When you are looking for information about your topic but it is not necessarily explicitly related to literature, or you are planning on relating it to the text yourself you can look for articles in humanities and interdisciplinary databases. For example, if you're working with Wuthering Heights and you want to know about race and orphans in 19th century England you might try journal databases that have a historical or socio/cultural-studies focus. Some databases you might try are Project Muse, JSTOR, or Arts and Humanities Search. As with any search, you'll want to start simple by narrowing your topic down to a few key words and playing around with synonyms, broader terms, narrower terms, and related terms. For help choosing a database, choose a subject-specific research guide and look at the databases suggested there. For more on database searching strategies click here.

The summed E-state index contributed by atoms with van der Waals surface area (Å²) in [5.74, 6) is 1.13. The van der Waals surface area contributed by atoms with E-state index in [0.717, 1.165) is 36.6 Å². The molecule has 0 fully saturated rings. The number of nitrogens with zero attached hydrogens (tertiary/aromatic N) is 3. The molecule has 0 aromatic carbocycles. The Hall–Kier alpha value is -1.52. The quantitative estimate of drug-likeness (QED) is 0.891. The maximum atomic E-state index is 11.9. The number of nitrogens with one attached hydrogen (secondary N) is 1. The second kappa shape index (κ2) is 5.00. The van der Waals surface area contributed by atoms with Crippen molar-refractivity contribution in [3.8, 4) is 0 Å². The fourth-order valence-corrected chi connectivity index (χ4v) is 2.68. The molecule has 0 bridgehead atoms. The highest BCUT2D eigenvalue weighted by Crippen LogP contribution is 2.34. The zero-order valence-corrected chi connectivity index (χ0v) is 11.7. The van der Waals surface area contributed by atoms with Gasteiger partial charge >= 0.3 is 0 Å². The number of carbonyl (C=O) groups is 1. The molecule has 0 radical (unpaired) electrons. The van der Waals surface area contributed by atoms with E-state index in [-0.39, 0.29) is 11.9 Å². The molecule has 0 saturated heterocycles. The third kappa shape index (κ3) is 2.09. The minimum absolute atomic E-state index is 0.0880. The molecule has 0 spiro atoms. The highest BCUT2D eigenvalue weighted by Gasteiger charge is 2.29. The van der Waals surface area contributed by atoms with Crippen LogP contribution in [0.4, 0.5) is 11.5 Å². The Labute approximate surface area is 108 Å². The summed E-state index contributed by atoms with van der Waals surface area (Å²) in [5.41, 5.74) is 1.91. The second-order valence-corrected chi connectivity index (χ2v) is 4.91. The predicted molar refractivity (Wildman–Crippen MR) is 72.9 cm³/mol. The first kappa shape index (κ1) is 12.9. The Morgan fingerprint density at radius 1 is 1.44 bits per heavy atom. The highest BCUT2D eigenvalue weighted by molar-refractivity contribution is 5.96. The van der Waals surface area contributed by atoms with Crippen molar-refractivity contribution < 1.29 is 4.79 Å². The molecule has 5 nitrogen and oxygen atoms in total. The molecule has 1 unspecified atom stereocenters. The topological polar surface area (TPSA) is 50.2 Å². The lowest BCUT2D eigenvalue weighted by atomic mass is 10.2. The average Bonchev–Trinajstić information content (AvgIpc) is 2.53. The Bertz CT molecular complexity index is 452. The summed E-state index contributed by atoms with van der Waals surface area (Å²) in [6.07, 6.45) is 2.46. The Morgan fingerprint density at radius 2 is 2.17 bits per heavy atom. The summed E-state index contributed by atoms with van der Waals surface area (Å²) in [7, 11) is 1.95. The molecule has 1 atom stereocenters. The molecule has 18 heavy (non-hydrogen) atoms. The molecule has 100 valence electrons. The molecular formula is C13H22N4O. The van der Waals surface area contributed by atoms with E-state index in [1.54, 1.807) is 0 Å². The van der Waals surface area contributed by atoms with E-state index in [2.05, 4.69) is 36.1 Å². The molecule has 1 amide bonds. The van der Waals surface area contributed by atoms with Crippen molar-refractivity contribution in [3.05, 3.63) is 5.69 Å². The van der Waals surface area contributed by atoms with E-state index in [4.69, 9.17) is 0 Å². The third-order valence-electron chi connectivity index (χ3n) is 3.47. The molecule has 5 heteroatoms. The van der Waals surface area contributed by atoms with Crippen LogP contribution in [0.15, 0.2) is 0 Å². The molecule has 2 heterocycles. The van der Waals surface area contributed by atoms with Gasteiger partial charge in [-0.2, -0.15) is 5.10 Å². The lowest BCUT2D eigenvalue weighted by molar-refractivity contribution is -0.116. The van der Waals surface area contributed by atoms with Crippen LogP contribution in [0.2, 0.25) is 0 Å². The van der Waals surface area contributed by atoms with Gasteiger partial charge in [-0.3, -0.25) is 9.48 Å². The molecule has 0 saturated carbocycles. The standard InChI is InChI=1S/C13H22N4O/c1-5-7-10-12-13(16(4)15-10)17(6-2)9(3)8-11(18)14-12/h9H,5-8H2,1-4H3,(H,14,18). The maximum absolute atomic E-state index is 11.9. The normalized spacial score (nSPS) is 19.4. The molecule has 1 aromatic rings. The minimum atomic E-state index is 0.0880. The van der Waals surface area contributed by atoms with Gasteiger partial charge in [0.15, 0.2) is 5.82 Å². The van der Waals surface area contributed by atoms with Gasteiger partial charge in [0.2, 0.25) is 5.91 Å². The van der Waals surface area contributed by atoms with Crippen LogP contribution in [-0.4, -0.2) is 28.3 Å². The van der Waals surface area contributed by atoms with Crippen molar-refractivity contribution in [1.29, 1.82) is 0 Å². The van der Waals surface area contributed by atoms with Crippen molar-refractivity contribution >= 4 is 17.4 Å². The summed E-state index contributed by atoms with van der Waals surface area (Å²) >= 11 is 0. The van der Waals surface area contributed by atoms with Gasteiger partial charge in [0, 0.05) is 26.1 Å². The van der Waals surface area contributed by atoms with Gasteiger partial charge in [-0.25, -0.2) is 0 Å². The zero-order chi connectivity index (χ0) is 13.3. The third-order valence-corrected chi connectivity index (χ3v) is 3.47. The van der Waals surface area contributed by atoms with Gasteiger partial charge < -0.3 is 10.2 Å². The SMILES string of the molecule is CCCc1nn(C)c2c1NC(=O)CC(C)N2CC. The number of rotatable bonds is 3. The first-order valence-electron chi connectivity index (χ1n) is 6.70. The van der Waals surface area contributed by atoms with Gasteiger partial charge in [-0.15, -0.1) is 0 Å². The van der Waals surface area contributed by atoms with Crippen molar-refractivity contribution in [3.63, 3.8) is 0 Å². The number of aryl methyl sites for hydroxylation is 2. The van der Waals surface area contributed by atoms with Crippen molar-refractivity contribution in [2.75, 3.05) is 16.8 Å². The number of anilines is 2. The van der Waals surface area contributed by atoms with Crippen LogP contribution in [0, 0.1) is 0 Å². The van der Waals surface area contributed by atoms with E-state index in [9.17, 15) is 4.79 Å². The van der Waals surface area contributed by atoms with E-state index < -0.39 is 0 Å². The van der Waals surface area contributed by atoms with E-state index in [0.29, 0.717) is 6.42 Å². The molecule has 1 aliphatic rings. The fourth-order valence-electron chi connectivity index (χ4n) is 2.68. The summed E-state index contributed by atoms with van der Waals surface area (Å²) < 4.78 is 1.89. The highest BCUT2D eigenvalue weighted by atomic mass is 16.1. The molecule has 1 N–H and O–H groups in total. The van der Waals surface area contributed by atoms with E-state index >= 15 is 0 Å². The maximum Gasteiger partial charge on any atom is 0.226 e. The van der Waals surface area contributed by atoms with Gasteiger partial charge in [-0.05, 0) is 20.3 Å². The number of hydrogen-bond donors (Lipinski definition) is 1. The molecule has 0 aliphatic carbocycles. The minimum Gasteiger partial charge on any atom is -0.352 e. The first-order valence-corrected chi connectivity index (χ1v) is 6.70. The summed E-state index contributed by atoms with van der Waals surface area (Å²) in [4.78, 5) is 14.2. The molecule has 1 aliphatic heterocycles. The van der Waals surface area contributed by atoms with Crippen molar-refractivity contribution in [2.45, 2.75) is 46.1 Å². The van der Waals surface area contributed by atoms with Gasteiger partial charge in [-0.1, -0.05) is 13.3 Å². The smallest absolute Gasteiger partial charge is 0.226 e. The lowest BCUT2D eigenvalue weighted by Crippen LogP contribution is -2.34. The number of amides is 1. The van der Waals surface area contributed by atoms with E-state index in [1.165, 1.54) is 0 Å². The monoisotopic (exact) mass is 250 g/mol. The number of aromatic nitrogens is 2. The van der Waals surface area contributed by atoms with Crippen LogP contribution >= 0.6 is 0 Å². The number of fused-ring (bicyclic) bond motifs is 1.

If you'd like to find books, start your search in the book catalog at Roosevelt, or expand it to the I-Share catalog. Play around with key words and subject terms, and narrow your search one step at a time by clicking on the options in the right side bar like Subject Area, Era, Topic etc.
Click here to request a One on One session with a librarian to work on your research.
Email Martinique Hallerduff, the English Department's Librarian Liaison at mhallerduff [at] roosevelt [dot] edu.
Stop into the library in Chicago or Schaumburg and ask any of the librarians for help. You can also email, call, or Instant Message us. See the boxes to the right for "contact us."